Saturday, February 10, 2007
My favorite read, The Sun, has a section called "Reader's Write", in which normal schmoes get to submit opinions, stories, eulogies, and other fluff to the magazine in hopes of receiving a six month subscription. The Sun gives guidelines for the entries, and the February 1st deadline revolves around guns. Obviously, I didn't have the time to get my entry in, so I am conducting my own "Reader's Write" on my blog. Which is entirely my right.

I have held the heavy handled pit of a Glock 23 (a 'safe-action pistol') in my hands several times. When I was not holding it, I had it strapped to my waist in a security holster. I carried my police-issued handgun with me at all times on the job, and I felt its weight every moment. A .40 caliber weapon with an ability to shoot through water and sand is not a light instrument. The Glock is touted as one of the most reliable, user-friendly weapons on the market. It is assembled in Smyrna, Georgia, just five miles from my previous workplace. It is a matte black weapon with plastic inserts, and one can fully dismantle the weapon into about forty pieces. It fires just as (I imagine) a well-lubricated piston fires--if the user is aware of the rebound on a Glock, and avoids jerking the trigger.

I could never fire a Glock properly. My Glock jammed numerous times, and each time I qualified with my weapon, I would lose shots because of these jams. I would "rack, roll, and rip" the weapon until it fired again. I cleaned my Glock incessantly, because a dirty weapon could become a fatal mistake in combat fire. The cleanliness of my weapon did not contribute to my jams. I was advised of my poor shooting stance, my trigger jerking, my line of sight, my hesitation in squeezing (ever so gently) the trigger back, letting it surprise me with its plume of smoke and BANG! Instructors would remind me to think of the gun as the clutch on a motorcycle--all I had to do was ease the trigger.

Ease the trigger. Be gentle with the trigger. Such a silly way to treat a gun--as though it were a human, capable of emotion, capable of love.

I pulled my Glock from its holster twice while on the job, and each time, between the rush of adrenaline and my cracking voice shouting out orders ("GET DOWN! GET DOWN! HANDS ON YOUR HEAD! STOP NOW!"), I feared that trigger. I feared pulling it (easing it) in towards the palms of my hands, and I feared the acrid smell of gunpowder. I imagined the victim of my fire splitting open with the force of the Glock's firing. A Glock entry wound would be small, but the exit wound would be enormous. The blood and the bones and the guts that could be the consequence of this fairly light, dusty black weapon were perfectly imagined in my mind. The State reminded us to 'shoot until the threat stops', thereby nullifying the humanity of the gunfire victim. How, I would ask myself, can I dehumanize a living person, whether he is evil or not?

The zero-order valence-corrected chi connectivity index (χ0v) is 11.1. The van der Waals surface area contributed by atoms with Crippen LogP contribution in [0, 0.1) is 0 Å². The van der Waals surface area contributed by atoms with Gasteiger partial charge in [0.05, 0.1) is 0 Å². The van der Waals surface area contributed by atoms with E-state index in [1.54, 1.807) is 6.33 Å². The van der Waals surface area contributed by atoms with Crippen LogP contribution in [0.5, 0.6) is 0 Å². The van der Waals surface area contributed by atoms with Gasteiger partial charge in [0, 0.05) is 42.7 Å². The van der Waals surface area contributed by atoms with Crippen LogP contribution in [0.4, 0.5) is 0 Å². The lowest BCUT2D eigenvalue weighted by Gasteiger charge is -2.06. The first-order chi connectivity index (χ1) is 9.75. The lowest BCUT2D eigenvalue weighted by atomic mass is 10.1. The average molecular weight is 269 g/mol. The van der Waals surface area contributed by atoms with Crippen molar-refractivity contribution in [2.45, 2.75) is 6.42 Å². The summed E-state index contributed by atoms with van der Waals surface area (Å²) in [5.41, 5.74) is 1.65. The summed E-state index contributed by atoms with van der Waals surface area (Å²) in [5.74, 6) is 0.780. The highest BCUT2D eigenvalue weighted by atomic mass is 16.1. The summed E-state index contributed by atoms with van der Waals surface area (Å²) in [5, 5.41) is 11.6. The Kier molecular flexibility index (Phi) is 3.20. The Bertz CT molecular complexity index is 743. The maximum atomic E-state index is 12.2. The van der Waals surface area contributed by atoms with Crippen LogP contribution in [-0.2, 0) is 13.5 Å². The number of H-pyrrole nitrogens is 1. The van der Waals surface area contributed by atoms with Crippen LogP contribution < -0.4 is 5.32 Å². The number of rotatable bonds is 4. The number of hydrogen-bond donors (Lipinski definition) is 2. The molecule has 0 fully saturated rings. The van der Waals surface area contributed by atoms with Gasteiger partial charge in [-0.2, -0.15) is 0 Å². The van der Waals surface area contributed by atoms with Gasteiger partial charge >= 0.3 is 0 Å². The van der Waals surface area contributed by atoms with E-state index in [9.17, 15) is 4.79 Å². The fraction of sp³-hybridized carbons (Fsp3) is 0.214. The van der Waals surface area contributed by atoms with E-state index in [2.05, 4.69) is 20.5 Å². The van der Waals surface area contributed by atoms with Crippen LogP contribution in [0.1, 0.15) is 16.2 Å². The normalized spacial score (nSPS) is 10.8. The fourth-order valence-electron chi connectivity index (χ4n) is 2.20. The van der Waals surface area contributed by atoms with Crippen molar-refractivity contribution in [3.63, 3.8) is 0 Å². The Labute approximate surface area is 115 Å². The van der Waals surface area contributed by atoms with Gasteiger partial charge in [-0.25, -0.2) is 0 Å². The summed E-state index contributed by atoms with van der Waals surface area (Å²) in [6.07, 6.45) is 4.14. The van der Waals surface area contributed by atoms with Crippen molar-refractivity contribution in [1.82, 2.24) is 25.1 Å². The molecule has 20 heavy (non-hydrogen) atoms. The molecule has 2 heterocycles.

Eventually, after I was fired from my position, I came to understand that I was never prepared for the responsibility that accompanied the Glock. I could never have co-existed with it as other law enforcement officers do. I would take it home, leave it in its holster, and stare at it. On my belt, it coiled as a snake, silently making threats to children and 'civilians'. When I wore it on my side, I constantly kept one elbow on the end of the handle, pulling it closer to me, farther away from other potential victims.

I have come to understand somethings about weapons. I do not like them, I do not want them in my world, I do not want my neighbor to have a gun, I do not want the bad guy to have a gun, I do not want to ever lay eyes on a Glock again. But I know that guns will always reside in this culture, and I will not be able to escape them. I can only be relieved that I will never, ever have to pull a Glock out from my holster, stare into someone's eyes, and threaten him with death.
Written by FRITZ
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Name: Fritz

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